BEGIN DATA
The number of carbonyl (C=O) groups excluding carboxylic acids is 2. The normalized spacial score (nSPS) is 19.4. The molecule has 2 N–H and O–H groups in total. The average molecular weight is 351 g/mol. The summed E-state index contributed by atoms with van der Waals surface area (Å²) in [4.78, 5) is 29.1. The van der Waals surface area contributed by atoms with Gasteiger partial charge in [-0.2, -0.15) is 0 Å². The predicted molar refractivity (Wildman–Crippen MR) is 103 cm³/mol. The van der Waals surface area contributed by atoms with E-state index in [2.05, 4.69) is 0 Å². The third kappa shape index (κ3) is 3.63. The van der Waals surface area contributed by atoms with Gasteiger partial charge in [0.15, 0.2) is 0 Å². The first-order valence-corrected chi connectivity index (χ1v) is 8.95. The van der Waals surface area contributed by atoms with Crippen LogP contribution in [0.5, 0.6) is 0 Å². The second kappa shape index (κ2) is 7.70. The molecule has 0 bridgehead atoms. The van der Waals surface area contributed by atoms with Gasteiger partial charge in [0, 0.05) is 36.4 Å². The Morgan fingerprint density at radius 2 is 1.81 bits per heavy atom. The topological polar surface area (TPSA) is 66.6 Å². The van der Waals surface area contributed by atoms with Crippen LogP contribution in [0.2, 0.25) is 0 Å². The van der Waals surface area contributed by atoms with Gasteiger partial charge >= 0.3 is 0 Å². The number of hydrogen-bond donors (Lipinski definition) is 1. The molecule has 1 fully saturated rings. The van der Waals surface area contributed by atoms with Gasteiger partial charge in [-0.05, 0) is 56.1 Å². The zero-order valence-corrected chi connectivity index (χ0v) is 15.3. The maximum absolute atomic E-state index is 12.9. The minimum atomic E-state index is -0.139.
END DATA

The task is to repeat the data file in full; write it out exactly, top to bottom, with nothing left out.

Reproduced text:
The number of carbonyl (C=O) groups excluding carboxylic acids is 2. The normalized spacial score (nSPS) is 19.4. The molecule has 2 N–H and O–H groups in total. The average molecular weight is 351 g/mol. The summed E-state index contributed by atoms with van der Waals surface area (Å²) in [4.78, 5) is 29.1. The van der Waals surface area contributed by atoms with Gasteiger partial charge in [-0.2, -0.15) is 0 Å². The predicted molar refractivity (Wildman–Crippen MR) is 103 cm³/mol. The van der Waals surface area contributed by atoms with E-state index in [2.05, 4.69) is 0 Å². The third kappa shape index (κ3) is 3.63. The van der Waals surface area contributed by atoms with Gasteiger partial charge in [0.15, 0.2) is 0 Å². The first-order valence-corrected chi connectivity index (χ1v) is 8.95. The van der Waals surface area contributed by atoms with Crippen LogP contribution in [0.5, 0.6) is 0 Å². The second kappa shape index (κ2) is 7.70. The molecule has 0 bridgehead atoms. The van der Waals surface area contributed by atoms with Gasteiger partial charge in [0, 0.05) is 36.4 Å². The Morgan fingerprint density at radius 2 is 1.81 bits per heavy atom. The topological polar surface area (TPSA) is 66.6 Å². The van der Waals surface area contributed by atoms with Crippen LogP contribution in [0.2, 0.25) is 0 Å². The van der Waals surface area contributed by atoms with Gasteiger partial charge >= 0.3 is 0 Å². The number of hydrogen-bond donors (Lipinski definition) is 1. The molecule has 1 fully saturated rings. The van der Waals surface area contributed by atoms with Gasteiger partial charge in [-0.05, 0) is 56.1 Å². The zero-order valence-corrected chi connectivity index (χ0v) is 15.3. The maximum absolute atomic E-state index is 12.9. The minimum atomic E-state index is -0.139.